Is that right?

If that is the case, Kelvin->Kelvin interpolations are, as you say, linear interpolations between Brightness and Kelvin values.

HS->HS interpolations, similarly, can be handled by putting states with only HSL components and doing linear interpolation. All fine so far.

But what about HS->Kelvin interpolations? I would think that in order to go from HSB(1) to KB(2), you’d just linearly interpolate B(1)->B(2) while ramping the saturation from S to 0, but in order for that ramp to approach the correct white point, you’ll need to set the Kelvin ‘target’ before you begin the interpolation, and, in so doing, if even for a moment, you’ll get a flash of that Kelvin color because assigning Kelvin colors overrides the Sat to 0. Would you then try to set the Kelvin target and then ‘instantly’ reset the initial color to the previous HS? This produces said (not very short, undesirable) flash of the target Kelvin setting.

I tested setting a state with a 10s transition duration, from a starting color with 1.0 saturation to an ending Kelvin value, and saw the Kelvin values interpolating as the transition played out, which meant that the transition was headed towards a (spurious, residual) initial Kelvin value that moved towards the target setting as the transition played out. This should, in my opinion, not be the expected behavior.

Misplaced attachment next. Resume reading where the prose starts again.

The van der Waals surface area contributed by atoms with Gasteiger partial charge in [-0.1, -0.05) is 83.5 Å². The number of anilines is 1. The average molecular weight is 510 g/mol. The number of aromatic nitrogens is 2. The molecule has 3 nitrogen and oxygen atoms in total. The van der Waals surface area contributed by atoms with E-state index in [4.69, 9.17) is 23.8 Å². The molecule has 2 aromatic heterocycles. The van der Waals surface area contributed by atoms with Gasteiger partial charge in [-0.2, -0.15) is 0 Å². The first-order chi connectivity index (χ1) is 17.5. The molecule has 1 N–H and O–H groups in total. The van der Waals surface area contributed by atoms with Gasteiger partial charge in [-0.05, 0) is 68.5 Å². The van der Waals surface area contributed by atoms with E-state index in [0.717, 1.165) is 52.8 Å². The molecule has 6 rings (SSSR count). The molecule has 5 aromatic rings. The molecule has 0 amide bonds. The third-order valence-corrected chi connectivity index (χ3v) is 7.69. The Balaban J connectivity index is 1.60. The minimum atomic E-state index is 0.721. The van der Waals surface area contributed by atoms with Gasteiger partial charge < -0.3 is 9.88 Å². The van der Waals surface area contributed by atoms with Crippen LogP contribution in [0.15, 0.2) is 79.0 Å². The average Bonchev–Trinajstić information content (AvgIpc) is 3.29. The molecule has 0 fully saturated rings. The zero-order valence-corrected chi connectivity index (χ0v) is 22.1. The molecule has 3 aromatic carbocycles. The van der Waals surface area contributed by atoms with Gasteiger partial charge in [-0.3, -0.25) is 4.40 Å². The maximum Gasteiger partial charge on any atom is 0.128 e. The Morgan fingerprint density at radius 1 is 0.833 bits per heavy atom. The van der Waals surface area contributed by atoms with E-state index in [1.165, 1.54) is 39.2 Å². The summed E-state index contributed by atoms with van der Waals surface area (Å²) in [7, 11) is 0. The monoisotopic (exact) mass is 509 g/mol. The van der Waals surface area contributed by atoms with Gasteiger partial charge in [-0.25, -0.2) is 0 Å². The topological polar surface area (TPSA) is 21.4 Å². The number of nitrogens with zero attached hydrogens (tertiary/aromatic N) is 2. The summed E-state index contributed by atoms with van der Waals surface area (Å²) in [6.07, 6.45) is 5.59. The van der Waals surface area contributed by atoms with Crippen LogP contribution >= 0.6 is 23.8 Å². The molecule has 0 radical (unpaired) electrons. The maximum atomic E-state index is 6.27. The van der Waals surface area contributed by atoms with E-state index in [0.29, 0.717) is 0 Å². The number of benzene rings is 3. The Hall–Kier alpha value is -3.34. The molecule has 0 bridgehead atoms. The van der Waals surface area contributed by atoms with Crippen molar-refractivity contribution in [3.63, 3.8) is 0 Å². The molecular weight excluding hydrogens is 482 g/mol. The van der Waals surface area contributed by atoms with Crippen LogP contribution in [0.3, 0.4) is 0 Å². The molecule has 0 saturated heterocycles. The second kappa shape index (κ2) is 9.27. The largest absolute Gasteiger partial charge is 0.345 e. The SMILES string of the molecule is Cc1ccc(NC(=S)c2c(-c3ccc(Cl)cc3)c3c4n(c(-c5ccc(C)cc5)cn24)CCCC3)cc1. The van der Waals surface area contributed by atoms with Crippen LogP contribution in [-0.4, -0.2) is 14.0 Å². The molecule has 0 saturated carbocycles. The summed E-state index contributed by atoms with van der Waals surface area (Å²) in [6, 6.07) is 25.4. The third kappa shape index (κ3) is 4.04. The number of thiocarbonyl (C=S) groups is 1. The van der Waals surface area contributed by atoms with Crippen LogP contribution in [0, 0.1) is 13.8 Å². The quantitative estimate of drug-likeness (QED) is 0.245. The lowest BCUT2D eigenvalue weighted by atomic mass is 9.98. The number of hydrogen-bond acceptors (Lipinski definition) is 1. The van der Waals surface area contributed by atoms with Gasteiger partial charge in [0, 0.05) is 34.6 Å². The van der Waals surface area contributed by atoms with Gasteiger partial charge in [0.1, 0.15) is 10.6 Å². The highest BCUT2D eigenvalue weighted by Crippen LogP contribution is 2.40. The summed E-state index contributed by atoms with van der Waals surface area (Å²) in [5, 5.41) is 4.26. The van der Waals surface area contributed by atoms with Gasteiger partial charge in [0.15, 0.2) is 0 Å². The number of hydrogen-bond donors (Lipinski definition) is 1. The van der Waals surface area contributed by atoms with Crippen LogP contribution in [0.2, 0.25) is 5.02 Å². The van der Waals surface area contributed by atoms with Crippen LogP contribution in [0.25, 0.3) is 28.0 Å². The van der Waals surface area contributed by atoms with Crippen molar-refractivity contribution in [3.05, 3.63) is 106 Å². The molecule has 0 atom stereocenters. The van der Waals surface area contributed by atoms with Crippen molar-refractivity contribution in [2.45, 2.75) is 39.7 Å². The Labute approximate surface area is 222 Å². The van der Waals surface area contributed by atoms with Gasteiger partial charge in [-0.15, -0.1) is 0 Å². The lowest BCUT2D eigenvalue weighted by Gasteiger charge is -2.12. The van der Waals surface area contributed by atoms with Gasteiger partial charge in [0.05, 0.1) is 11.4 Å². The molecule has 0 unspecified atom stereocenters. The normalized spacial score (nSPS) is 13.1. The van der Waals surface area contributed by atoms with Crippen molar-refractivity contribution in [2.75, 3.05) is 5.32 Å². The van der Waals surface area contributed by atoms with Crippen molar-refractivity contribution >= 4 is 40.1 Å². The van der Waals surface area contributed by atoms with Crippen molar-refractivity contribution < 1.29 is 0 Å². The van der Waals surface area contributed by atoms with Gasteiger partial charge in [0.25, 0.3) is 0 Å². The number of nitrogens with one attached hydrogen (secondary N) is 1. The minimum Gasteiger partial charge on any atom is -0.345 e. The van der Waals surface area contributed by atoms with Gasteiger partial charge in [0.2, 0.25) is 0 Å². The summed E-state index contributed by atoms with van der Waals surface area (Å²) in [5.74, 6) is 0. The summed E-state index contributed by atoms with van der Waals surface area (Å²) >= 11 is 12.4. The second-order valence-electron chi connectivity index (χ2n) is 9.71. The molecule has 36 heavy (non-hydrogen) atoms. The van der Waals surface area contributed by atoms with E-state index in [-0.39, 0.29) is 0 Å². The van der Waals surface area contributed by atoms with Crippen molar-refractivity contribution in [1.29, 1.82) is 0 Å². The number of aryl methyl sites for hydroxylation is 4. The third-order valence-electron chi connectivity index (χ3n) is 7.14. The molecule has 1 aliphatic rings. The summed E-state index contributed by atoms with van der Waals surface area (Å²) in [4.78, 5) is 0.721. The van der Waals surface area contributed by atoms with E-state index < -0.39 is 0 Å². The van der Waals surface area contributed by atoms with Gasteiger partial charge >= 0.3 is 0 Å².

Is there any way to ‘silently’ set the target Kelvin value without putting it live to the lights?

Thanks,

N

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Kelvin is always applied. The implementation will tint a color the same way it will tint pure white light, though it is much less noticeable. So the HSBK values are always used to generate a color.

There is not currently any documented way to change only the Kelvin values.

OK - that’s an interesting detail…

Regardless, the system still appears to strangely implemented. If Kelvin values affect the white point for all colors, why is it that if there is a Kelvin value at all in a Color assignment, that overrides the saturation to 0?

That seems broken to me. Why can’t I set the Kelvin point as part of a color assignment without the light first jumping to the 0-saturation equivalent of that Kelvin color?

I’m going to type it out one more time in the hope that you’ll address the real root of my question —